What are your challenges as a dermatopathologist?

There are several:

The Diagnosis:  The most critical challenge, day in and day out, is being correct about the diagnosis.  A person's life can hang on a diagnosis, and it is, understandably, a period of anxious waiting for the patient and the family until a diagnosis is determined with certainty.  The implications of a diagnosis are profound; whether a lesion is interpreted as melanocytic nevus or melanoma really matters.  Whether one's "rash" is a contact reaction or mycosis fungoides (a type of malignant lymphoma that can mimic a rash) has real implications for the patient.  When I evaluate every biopsy I consider it of the same importance as if it were a biopsy on my wife or me. The diagnosis is my principal role as a diagnostic dermatopathologist.

Writing and editing articles for the medical literature:  Writing is thinking, and thinking clearly about ideas of the natural history of disease is of critical importance for patients and physicians.  When writing an article for the medical literature, it is an attempt to describe one's experience with a disease and the implications that disease has for the patient.  Yet, when an article is published, it has the potential to affect the lives of millions of patients, now and in the future.  Thus, there is a very high bar for writing in the medical literature; writing must be done well, and it must be relevant.  I have had the delight of writing with many brilliant physicians over the years, and I have found it to enhance my ability to evaluate biopsies in the service of the diagnosis.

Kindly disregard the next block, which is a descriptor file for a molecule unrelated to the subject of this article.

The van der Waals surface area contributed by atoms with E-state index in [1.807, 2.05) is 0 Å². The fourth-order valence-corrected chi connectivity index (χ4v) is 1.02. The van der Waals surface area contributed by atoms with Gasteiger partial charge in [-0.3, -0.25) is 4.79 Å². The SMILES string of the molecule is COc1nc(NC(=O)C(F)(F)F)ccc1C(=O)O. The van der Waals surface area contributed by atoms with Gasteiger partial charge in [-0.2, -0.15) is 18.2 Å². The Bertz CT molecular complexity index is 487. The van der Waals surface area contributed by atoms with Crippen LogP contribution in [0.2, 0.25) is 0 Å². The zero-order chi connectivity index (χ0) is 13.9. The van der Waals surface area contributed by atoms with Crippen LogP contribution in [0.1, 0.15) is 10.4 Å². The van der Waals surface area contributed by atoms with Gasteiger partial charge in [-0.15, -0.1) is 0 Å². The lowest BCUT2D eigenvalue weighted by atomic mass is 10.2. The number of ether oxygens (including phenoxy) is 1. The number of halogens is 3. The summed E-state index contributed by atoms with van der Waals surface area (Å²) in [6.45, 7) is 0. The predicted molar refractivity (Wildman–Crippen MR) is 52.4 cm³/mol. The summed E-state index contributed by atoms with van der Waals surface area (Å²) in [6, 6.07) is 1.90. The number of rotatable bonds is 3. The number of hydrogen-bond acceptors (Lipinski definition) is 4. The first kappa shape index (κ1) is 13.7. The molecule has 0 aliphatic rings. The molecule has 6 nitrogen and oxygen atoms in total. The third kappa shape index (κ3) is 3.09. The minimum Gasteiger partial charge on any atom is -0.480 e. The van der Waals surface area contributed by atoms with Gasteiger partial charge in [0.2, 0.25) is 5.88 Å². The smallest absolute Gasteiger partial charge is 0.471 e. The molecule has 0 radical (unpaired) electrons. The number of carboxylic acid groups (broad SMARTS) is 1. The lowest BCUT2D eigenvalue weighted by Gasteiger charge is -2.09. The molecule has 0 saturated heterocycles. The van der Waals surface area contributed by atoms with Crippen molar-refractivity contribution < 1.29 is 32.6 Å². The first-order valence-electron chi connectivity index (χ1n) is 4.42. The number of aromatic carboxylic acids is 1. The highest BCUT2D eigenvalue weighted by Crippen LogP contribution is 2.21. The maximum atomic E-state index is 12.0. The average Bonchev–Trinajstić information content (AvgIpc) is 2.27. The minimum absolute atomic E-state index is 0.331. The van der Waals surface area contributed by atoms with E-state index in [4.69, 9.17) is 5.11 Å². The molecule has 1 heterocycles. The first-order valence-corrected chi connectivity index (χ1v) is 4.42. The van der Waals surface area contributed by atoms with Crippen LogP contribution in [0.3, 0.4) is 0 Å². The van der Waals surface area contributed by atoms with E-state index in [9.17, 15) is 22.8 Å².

Teaching:  It is true that the teacher learns more than the student he teaches -- at least initially -- because he has to know the subject so well to be able to teach.  Students know a phony teacher immediately, especially if they are really students of a subject.  The best teachers challenge the core values of the student, and the best students challenge the core values of the teacher -- and move beyond the teacher.
Business:  It is often said today that medicine is a profession, not a trade or an industry.  I disagree profoundly with this premise.  It is a profession, but it is also a trade and an industry.  The reason American medicine became so diverse -- so specialized and encompassing so much territory in the fields of art, science, and technology -- is precisely because it was free politically to flourish as an industry until 1966; after this it was only semi-free because of the government encroachments of Medicare and Medicaid to this day.  We are coming to a point in American medicine, after the passage of the recent insurance regulation bill (in March of 2010) where the business of medicine is more and more difficult to conduct.  I will write more on this later, but suffice it to say for the purposes of this question, that if Americans want to maintain sub-specialities like dermatopathology (and a host of others), they should support political freedom with its consequence:  the free market.